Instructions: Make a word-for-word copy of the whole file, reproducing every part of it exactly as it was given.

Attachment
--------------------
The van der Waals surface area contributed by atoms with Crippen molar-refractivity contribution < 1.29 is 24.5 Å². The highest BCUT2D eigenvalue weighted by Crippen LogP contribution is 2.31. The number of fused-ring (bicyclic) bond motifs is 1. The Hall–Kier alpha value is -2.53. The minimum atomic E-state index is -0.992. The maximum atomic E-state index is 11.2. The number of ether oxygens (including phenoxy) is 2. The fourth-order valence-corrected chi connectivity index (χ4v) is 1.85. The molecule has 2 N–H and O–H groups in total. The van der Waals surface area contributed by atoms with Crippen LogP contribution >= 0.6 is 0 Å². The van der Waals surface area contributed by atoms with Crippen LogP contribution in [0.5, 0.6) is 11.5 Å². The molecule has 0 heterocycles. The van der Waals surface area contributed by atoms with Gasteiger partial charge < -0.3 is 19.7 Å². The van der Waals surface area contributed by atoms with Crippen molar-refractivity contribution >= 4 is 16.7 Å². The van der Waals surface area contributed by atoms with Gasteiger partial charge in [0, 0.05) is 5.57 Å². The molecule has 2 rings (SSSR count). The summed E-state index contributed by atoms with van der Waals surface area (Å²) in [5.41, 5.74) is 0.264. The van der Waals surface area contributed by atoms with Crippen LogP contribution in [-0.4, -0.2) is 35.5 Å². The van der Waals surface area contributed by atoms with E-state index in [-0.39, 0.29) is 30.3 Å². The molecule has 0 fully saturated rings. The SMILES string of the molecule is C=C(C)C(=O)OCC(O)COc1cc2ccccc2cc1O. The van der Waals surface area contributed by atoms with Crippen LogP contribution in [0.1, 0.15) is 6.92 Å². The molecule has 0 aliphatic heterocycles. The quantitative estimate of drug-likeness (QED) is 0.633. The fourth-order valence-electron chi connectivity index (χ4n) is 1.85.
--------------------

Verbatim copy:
The van der Waals surface area contributed by atoms with Crippen molar-refractivity contribution < 1.29 is 24.5 Å². The highest BCUT2D eigenvalue weighted by Crippen LogP contribution is 2.31. The number of fused-ring (bicyclic) bond motifs is 1. The Hall–Kier alpha value is -2.53. The minimum atomic E-state index is -0.992. The maximum atomic E-state index is 11.2. The number of ether oxygens (including phenoxy) is 2. The fourth-order valence-corrected chi connectivity index (χ4v) is 1.85. The molecule has 2 N–H and O–H groups in total. The van der Waals surface area contributed by atoms with Crippen LogP contribution >= 0.6 is 0 Å². The van der Waals surface area contributed by atoms with Crippen LogP contribution in [0.5, 0.6) is 11.5 Å². The molecule has 0 heterocycles. The van der Waals surface area contributed by atoms with Gasteiger partial charge < -0.3 is 19.7 Å². The van der Waals surface area contributed by atoms with Crippen molar-refractivity contribution >= 4 is 16.7 Å². The van der Waals surface area contributed by atoms with Gasteiger partial charge in [0, 0.05) is 5.57 Å². The molecule has 2 rings (SSSR count). The summed E-state index contributed by atoms with van der Waals surface area (Å²) in [5.41, 5.74) is 0.264. The van der Waals surface area contributed by atoms with Crippen LogP contribution in [-0.4, -0.2) is 35.5 Å². The van der Waals surface area contributed by atoms with E-state index in [-0.39, 0.29) is 30.3 Å². The molecule has 0 fully saturated rings. The SMILES string of the molecule is C=C(C)C(=O)OCC(O)COc1cc2ccccc2cc1O. The van der Waals surface area contributed by atoms with Crippen LogP contribution in [0.1, 0.15) is 6.92 Å². The molecule has 0 aliphatic heterocycles. The quantitative estimate of drug-likeness (QED) is 0.633. The fourth-order valence-electron chi connectivity index (χ4n) is 1.85.